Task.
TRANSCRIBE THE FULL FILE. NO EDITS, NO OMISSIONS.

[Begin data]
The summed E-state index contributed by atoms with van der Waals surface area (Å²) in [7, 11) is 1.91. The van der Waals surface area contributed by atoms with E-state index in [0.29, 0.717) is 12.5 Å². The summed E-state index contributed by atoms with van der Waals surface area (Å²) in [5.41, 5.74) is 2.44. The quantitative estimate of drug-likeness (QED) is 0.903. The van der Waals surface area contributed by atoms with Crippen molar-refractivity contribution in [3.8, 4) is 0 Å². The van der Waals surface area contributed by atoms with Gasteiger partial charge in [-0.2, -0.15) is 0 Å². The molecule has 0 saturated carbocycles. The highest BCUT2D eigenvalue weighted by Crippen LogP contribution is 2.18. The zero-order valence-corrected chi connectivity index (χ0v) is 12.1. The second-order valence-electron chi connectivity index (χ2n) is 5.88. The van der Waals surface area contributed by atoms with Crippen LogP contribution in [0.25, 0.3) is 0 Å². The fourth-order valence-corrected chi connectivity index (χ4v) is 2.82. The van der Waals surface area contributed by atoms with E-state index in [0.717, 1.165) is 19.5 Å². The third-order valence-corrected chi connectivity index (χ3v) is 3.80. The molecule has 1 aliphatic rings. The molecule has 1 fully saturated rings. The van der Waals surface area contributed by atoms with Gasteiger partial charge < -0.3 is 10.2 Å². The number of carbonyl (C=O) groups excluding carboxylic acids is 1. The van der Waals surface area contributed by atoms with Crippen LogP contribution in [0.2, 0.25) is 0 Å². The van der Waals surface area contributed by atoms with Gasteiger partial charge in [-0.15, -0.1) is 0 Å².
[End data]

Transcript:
The summed E-state index contributed by atoms with van der Waals surface area (Å²) in [7, 11) is 1.91. The van der Waals surface area contributed by atoms with E-state index in [0.29, 0.717) is 12.5 Å². The summed E-state index contributed by atoms with van der Waals surface area (Å²) in [5.41, 5.74) is 2.44. The quantitative estimate of drug-likeness (QED) is 0.903. The van der Waals surface area contributed by atoms with Crippen molar-refractivity contribution in [3.8, 4) is 0 Å². The van der Waals surface area contributed by atoms with Gasteiger partial charge in [-0.2, -0.15) is 0 Å². The molecule has 0 saturated carbocycles. The highest BCUT2D eigenvalue weighted by Crippen LogP contribution is 2.18. The zero-order valence-corrected chi connectivity index (χ0v) is 12.1. The second-order valence-electron chi connectivity index (χ2n) is 5.88. The van der Waals surface area contributed by atoms with Crippen LogP contribution in [0.25, 0.3) is 0 Å². The fourth-order valence-corrected chi connectivity index (χ4v) is 2.82. The van der Waals surface area contributed by atoms with E-state index in [0.717, 1.165) is 19.5 Å². The third-order valence-corrected chi connectivity index (χ3v) is 3.80. The molecule has 1 aliphatic rings. The molecule has 1 fully saturated rings. The van der Waals surface area contributed by atoms with Gasteiger partial charge < -0.3 is 10.2 Å². The number of carbonyl (C=O) groups excluding carboxylic acids is 1. The van der Waals surface area contributed by atoms with Crippen LogP contribution in [0.2, 0.25) is 0 Å². The van der Waals surface area contributed by atoms with Gasteiger partial charge in [-0.15, -0.1) is 0 Å².